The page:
Screenwriters World: Word Search Puzzle Book

Great for breaking writer’s block and having fun. Makes a great gift for screenwriters.

Readers of this blog are more than familiar with my love/appreciation of pie. What’s your favorite kind?

Homemade blueberry.

blueberry pie

Q & A with Jon Kohan

JK.JPG

Jon Kohan is a script consultant and award-winning screenwriter from Johnstown, PA, who’s worked in both film and television. His horror/comedy short Family Game Night earned him a Best Screenwriter nomination from the Shock Stock film festival (along with winning for Best Actor), and his holiday comedy Deer Grandma won Best Comedy at the Show Low Film Festival.

His project Purple Gang is a pilot based on the Purple Gang who operated out of Detroit predominantly in the 1920’s and 1930’s, with over 300 members during their tenure. The series will be inspired by real life characters and events but will not be a non-fiction story.

His comedy/crime short Spilled Paint picked up several Best Short and Best Cast awards on the festival circuit, and is available on YouTube.

What’s the last thing you read or watched that you thought was incredibly well-
written?

Mindhunter, season two, on Netflix. The first season was great, and the second was just as good. I love the show for all the tension-filled scenes that can last ten-plus minutes, and usually just between two or three characters. The writers of that show are super-talented, and I look forward to being able to read and study the scripts to see how to improve my own writing.

How’d you get your start in the industry?

The lead-up is a pretty long story- working different writing jobs as I gained more experience and building a resume of work – but I’ll talk about how I landed my first real gig.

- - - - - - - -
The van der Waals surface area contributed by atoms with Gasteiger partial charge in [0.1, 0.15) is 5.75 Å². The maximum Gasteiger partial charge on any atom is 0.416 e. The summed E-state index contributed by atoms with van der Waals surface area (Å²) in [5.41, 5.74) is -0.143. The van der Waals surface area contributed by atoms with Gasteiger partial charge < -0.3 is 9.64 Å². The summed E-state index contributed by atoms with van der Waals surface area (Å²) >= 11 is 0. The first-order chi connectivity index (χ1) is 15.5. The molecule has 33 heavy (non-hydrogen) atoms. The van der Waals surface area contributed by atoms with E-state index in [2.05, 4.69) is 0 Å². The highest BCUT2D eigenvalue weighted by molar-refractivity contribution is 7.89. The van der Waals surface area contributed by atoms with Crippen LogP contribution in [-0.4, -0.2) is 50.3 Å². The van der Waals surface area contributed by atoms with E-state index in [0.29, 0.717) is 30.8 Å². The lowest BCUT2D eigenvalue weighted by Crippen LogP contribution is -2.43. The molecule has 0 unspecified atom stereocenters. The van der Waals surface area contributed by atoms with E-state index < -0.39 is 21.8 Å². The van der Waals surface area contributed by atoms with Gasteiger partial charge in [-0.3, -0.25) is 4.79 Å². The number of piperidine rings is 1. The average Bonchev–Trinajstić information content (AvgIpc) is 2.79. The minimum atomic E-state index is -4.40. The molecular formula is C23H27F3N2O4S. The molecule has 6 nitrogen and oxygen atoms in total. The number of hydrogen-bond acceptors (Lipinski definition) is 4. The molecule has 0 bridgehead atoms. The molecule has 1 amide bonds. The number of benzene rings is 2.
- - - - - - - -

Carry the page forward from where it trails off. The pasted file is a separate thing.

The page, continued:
I was doing freelance writing work on a site called Fiverr.com. I still use the site from time-to-time. On my page, at the time, I offered joke writing and screenwriting, but only for shorts.

I had a customer hire me for a short story idea they had. I work on it for about a week and sent it back to them. A couple weeks go by and that customer comes back and says they have an idea for a family film that could even be a television show but needs someone they feel has the talent and skill to write a pilot; maybe even possibly a whole first season.

I jumped at the chance to work on that script, and in fact did write the pilot and the entire first season (10 episodes). About a year after I wrote the pilot, the customer reached out to me again to let me know that the project was going into production. That customer’s name was Alvin Williams. Since working on that pilot, titled Ernie and Cerbie (currently streaming on Amazon Prime), we’ve teamed up on multiple projects and he’s become one of my main collaborators in the industry.

Is recognizing good writing something you think can be taught or learned?

Anyone can probably be taught or learn how to recognize good writing, but something you can’t teach is how to tell a good story. Not everyone can do that. Just because you can write doesn’t mean you can tell a story in the film or television format.

The rules/guidelines of writing a script is what I think makes screenwriting harder